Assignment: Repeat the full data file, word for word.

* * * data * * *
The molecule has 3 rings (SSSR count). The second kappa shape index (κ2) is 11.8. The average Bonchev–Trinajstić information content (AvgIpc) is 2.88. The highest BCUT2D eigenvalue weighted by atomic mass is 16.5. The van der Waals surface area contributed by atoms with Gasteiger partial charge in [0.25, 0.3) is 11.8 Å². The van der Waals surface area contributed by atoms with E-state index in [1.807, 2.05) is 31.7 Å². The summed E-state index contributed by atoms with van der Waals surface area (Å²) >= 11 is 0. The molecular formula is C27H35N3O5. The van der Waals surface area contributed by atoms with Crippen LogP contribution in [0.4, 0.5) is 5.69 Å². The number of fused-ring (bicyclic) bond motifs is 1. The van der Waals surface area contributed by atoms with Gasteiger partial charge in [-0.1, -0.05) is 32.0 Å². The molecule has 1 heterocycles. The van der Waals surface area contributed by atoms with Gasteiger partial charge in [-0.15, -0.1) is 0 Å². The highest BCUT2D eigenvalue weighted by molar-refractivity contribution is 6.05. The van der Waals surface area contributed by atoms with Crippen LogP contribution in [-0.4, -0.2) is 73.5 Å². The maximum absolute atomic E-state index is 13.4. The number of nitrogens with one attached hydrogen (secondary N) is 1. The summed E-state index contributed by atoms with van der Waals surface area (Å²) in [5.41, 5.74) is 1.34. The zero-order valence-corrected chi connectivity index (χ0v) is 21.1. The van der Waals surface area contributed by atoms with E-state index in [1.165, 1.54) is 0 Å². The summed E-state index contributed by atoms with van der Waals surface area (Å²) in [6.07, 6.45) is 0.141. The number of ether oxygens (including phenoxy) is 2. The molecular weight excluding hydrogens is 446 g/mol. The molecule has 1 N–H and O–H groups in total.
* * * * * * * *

The molecule has 3 rings (SSSR count). The second kappa shape index (κ2) is 11.8. The average Bonchev–Trinajstić information content (AvgIpc) is 2.88. The highest BCUT2D eigenvalue weighted by atomic mass is 16.5. The van der Waals surface area contributed by atoms with Gasteiger partial charge in [0.25, 0.3) is 11.8 Å². The van der Waals surface area contributed by atoms with E-state index in [1.807, 2.05) is 31.7 Å². The summed E-state index contributed by atoms with van der Waals surface area (Å²) >= 11 is 0. The molecular formula is C27H35N3O5. The van der Waals surface area contributed by atoms with Crippen LogP contribution in [0.4, 0.5) is 5.69 Å². The number of fused-ring (bicyclic) bond motifs is 1. The van der Waals surface area contributed by atoms with Gasteiger partial charge in [-0.1, -0.05) is 32.0 Å². The molecule has 1 heterocycles. The van der Waals surface area contributed by atoms with Gasteiger partial charge in [-0.15, -0.1) is 0 Å². The highest BCUT2D eigenvalue weighted by molar-refractivity contribution is 6.05. The van der Waals surface area contributed by atoms with Crippen LogP contribution in [-0.4, -0.2) is 73.5 Å². The maximum absolute atomic E-state index is 13.4. The number of nitrogens with one attached hydrogen (secondary N) is 1. The summed E-state index contributed by atoms with van der Waals surface area (Å²) in [5.41, 5.74) is 1.34. The zero-order valence-corrected chi connectivity index (χ0v) is 21.1. The van der Waals surface area contributed by atoms with E-state index in [1.165, 1.54) is 0 Å². The summed E-state index contributed by atoms with van der Waals surface area (Å²) in [6.07, 6.45) is 0.141. The number of ether oxygens (including phenoxy) is 2. The molecular weight excluding hydrogens is 446 g/mol. The molecule has 1 N–H and O–H groups in total.